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What does Chinese inflation mean for entrepreneurs?

4 Mins

I recently retired as UK senior partner of BDO after 23 years as a partner with the firm. Last year, I took up a position as visiting professor at Xiamen University, China. My wife is Chinese and I decided to spend three months exploring business opportunities in the region and trying to learn some Mandarin. 

I’m blogging about my experiences in China for Real Business – catch up on part onepart twopart threepart fourpart five and part six of my journey so far.

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One of the entrepreneurs I have met, Xi, left school at 14; his younger brother was more academic than him, so Xi worked in a garment factory for 9 years, sending money home so that his brother could get to law school. 

When his younger brother started work, he gave Xi £500 to buy a sewing machine and rent a workspace in order to contract manufacture children’s clothes. 

Xi and his wife worked long hours for years, and have bought many more sewing machines and built two factories. They now have a design team and are creating a brand of their own, selling to independent outlets in south China. Their hard work is inspiring.

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A quick count of the seats indicates the High Speed Train is about 80 per cent full as it pulls out of Shanghai (one minute early!) bound for Beijing. 

I’d compare it to Eurostar as an experience: frankly more comfortable and convenient than the plane – and standard fare is about 1/3 the flight ticket. 

It takes about five hours (twice the plane time) but, with much quicker check-in and less weather-disruption, should be an attractive alternative, once reliability and safety are addressed: several Chinese friends told me that they won’t be using it yet! Cynicism is not a solely British trait…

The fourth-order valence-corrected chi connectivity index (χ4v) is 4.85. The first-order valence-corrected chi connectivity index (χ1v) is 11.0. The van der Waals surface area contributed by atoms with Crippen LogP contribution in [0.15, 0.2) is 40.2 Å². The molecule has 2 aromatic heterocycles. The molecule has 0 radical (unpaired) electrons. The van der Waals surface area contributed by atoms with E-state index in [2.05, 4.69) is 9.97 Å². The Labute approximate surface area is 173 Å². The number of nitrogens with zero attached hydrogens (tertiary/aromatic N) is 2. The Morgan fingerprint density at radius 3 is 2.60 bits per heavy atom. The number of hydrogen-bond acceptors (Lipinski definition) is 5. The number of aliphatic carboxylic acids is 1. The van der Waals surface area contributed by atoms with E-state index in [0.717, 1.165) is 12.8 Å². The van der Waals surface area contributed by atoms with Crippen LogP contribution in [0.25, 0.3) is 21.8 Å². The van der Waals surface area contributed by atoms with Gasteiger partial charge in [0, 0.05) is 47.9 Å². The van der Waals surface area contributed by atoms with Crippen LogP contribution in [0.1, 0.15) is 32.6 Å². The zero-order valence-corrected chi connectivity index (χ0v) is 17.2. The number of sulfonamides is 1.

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Chinese inflation hit 6.5 per cent in July, mainly due to food and other commodity price rises. 

In the past 9 months, interest rates have increased five times and the amount banks must hold in reserve with the central bank has increased nine times as the government battles to control inflation and the risk of a credit-fuelled bubble. 

Property-speculation is the biggest risk, but private businesses are being squeezed by the lack of bank funding. Private equity is stepping into the gap, providing growth capital for at projected returns of 30 per cent, as opposed to the 8-9 per cent debt might cost (if available) – and with higher transaction costs, of course.   

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A German friend, who has worked here for several years, commented that he was surprised at the depth of anti-Japanese feeling among the Chinese. 

Whilst in Europe, the wars of the last century are acknowledged, accepted and, for the most part, connections and interdependencies between countries are closer than ever before, the sense here is different. 

Popular TV programmes still deal with the Japanese War and the atrocities of the occupation; trust of Japanese is low; and the Chinese people and government seem to enjoy their rise on the world stage coinciding with Japan’s relative decline.

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